Background: Although procedural pain is effectively treated with analgesics, managing anxiety during laceration repair is more challenging.
Objectives: We examined the feasibility of using immersive virtual reality (VR) as anxiolysis during laceration repair in the pediatric emergency department (ED).
Methods: We conducted a non-blinded, observational, pilot study in an urban pediatric ED that enrolled a convenience sample of children aged 5-13 years undergoing sutured repair of non-facial lacerations. Subjects played an immersive VR game while undergoing laceration repair. Parents assessed their child's anxiety on a 100-mm visual analogue scale at enrollment and during laceration repair. The primary outcome measure was the percentage of children whose anxiety score did not increase by ≥ 20 mm from enrollment to the first stitch.
Results: Forty patients completed the study. Mean initial anxiety score was 54 mm (standard deviation 33 mm). Thirty-seven of forty patients (93%; 95% confidence interval [CI] 83-99%) had anxiety scores that did not increase by 20 mm or more from enrollment to the first stitch. Eighty percent (95% CI 64-91%) of patients' anxiety scores decreased between enrollment and first stitch. The mean change in anxiety score at first stitch was -39 mm (95% CI -51 mm to -27 mm; p < 0.001). Similar downward trends in anxiety scores were noted throughout the procedure. All laceration repairs were successfully completed without sedation or restraints. There were no adverse events noted, and the main barriers identified with VR use involved easily correctable technical difficulties with the equipment.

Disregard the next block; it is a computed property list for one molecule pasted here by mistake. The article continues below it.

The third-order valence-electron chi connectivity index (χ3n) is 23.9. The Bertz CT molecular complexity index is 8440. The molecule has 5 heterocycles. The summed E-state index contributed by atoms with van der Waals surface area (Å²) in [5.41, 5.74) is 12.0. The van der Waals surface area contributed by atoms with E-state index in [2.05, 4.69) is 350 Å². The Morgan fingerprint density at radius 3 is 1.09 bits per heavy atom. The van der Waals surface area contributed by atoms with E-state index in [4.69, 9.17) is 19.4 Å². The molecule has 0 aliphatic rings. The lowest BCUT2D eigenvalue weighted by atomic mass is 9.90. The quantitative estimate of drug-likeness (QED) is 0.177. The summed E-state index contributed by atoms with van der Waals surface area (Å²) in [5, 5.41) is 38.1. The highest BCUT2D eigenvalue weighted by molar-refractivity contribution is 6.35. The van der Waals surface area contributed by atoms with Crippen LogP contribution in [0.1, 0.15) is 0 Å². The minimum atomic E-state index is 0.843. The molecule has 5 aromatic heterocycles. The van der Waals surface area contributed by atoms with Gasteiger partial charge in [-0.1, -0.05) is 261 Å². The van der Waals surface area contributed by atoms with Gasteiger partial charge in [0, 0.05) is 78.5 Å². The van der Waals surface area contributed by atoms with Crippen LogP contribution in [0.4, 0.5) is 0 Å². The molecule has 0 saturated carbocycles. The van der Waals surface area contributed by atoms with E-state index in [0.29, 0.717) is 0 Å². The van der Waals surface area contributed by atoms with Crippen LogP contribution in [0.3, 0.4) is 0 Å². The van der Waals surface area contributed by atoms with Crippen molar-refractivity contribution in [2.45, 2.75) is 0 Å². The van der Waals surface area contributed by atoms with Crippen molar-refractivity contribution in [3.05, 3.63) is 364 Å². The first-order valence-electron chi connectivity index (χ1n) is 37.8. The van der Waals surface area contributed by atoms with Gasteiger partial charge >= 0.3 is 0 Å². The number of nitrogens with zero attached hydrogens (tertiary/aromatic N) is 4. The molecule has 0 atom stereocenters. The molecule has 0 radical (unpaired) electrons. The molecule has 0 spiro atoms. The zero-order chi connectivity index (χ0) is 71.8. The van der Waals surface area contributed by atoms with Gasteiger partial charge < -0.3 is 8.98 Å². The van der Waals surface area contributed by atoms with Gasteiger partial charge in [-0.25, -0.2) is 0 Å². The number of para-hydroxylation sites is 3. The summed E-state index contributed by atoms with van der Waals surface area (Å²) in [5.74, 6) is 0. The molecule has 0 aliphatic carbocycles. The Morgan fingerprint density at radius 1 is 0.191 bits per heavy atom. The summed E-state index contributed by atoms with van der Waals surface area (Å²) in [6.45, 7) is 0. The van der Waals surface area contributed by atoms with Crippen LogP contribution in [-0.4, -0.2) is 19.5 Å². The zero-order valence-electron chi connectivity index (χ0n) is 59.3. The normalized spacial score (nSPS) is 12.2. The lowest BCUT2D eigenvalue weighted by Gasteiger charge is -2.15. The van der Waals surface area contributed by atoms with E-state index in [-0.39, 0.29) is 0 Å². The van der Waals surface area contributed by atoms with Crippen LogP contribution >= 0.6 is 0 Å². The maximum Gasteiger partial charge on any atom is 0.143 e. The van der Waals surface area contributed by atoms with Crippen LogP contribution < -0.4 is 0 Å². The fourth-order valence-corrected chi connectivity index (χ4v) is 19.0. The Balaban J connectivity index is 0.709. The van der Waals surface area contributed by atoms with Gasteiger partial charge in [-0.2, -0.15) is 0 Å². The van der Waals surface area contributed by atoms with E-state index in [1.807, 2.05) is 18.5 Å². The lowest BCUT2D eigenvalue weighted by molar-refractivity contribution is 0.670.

Conclusion: Immersive VR is a safe and effective distractive technique to reduce procedural anxiety during laceration repair in the pediatric ED.
Trial registration: ClinicalTrials.gov NCT03475901.
Keywords: laceration repair; pediatric emergency medicine; procedural anxiety; virtual reality.
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